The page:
Updates from Headwaters

It’s been a great season for the Headwaters Farm Incubator Program; one that has seen both the farm and its farmers grow by leaps and bounds.

This year there were eight farm businesses operating at Headwaters Farm. These businesses range from small scale medicinal herb operations to multi-acre vegetable production for restaurant sales. The diversity being produced onsite is evident in the range of markets where these products are sold. For example, several incubator farms practice Community Supported Agriculture (CSA)—subscription farming directly to the consumer—some of which are even forging a new approach to this model by providing bulk ‘canning shares’ of complementary preservable crops, like dill, pickling cucumbers, and garlic. Still Other farmers go with more traditional routes like selling at farmers markets or to local retail outlets. Read more

Hello from the new Executive Director

Jay standing in front of EMSWCD offices

I am very excited as I begin my first week as the Executive Director of the East Multnomah Soil & Water Conservation District (EMSWCD). With a great staff, supportive board, helpful partners and a motivated public, we are ready to build on our successful track record to make a big difference in the lives of people living in the district.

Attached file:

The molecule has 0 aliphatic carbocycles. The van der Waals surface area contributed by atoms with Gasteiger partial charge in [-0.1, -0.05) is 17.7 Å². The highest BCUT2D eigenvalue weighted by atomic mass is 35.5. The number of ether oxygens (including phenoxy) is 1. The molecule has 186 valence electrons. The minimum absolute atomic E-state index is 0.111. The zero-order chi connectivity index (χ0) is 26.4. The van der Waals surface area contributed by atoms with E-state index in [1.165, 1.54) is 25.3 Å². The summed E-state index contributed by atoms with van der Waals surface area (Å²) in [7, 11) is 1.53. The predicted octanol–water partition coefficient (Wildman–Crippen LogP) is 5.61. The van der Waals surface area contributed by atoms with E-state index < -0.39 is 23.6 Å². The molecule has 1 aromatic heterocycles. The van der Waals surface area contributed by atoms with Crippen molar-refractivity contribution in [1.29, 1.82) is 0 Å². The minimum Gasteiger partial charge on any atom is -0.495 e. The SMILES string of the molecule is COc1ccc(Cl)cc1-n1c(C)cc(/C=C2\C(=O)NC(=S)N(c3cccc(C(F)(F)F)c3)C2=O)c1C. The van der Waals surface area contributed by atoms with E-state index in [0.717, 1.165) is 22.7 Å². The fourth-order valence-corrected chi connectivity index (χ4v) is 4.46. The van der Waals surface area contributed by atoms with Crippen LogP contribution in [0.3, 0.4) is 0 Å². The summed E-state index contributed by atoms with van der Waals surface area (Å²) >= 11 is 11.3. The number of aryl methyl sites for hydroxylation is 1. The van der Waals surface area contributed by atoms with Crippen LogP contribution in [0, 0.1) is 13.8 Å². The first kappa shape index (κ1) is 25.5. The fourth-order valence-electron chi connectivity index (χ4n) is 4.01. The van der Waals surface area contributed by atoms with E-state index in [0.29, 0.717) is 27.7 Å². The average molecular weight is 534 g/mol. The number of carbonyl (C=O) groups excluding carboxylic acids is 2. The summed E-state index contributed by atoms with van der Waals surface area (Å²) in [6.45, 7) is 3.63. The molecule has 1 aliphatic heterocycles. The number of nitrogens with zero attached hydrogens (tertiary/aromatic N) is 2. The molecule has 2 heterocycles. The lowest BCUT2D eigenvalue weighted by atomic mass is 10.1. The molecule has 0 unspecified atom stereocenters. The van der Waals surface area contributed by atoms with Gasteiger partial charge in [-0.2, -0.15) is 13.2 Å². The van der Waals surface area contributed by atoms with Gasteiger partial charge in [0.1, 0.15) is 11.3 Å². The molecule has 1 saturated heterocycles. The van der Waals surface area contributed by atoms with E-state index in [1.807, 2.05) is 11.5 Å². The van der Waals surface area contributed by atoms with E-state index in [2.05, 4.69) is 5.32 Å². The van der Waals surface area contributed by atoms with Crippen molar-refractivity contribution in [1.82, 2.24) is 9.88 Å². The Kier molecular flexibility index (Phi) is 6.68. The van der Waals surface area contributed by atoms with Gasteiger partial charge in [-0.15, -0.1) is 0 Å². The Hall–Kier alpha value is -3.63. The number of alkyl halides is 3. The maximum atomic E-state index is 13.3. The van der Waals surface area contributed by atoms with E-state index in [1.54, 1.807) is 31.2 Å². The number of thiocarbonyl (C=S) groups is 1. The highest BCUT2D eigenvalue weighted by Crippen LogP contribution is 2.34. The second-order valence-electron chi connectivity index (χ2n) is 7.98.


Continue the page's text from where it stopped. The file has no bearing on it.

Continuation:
During my career, I’ve had the pleasure of helping protect land and water at local, national, regional and global levels. As such, I know the positive results that local organizations like EMSWCD can have in restoring and protecting natural resources. I look forward to helping the EMSWCD achieve its conservation goals from the eastern reaches of Multnomah County to the Willamette River, a beautiful part of the world. Please feel free to contact me with any questions or suggestions you might have. I can be reached at or (503) 935-5352. Read more

Fairview Creek Headwaters Permanently Protected

Fairview Creek Headwaters

MAY 29, 2014

East Multnomah Soil and Water Conservation District (EMSWCD), Metro and the City of Gresham have purchased and permanently protected the Headwaters of Fairview Creek and Grant Butte Wetlands for wildlife habitat and public open space. This significant 33-acre acquisition includes over 1/3 mile of Fairview Creek, a portion of Grant Butte, habitat for about one hundred species of wildlife, and a very essential block of natural open space for the residents of East Portland and the City of Gresham. Metro and Gresham will manage the property.

“We are really excited that we were able to partner with Gresham and Metro to permanently protect this amazing resource for the community,” said Board Chair Laura Masterson. “These types of partnerships are critical to preserving nature in our neighborhoods.” Read more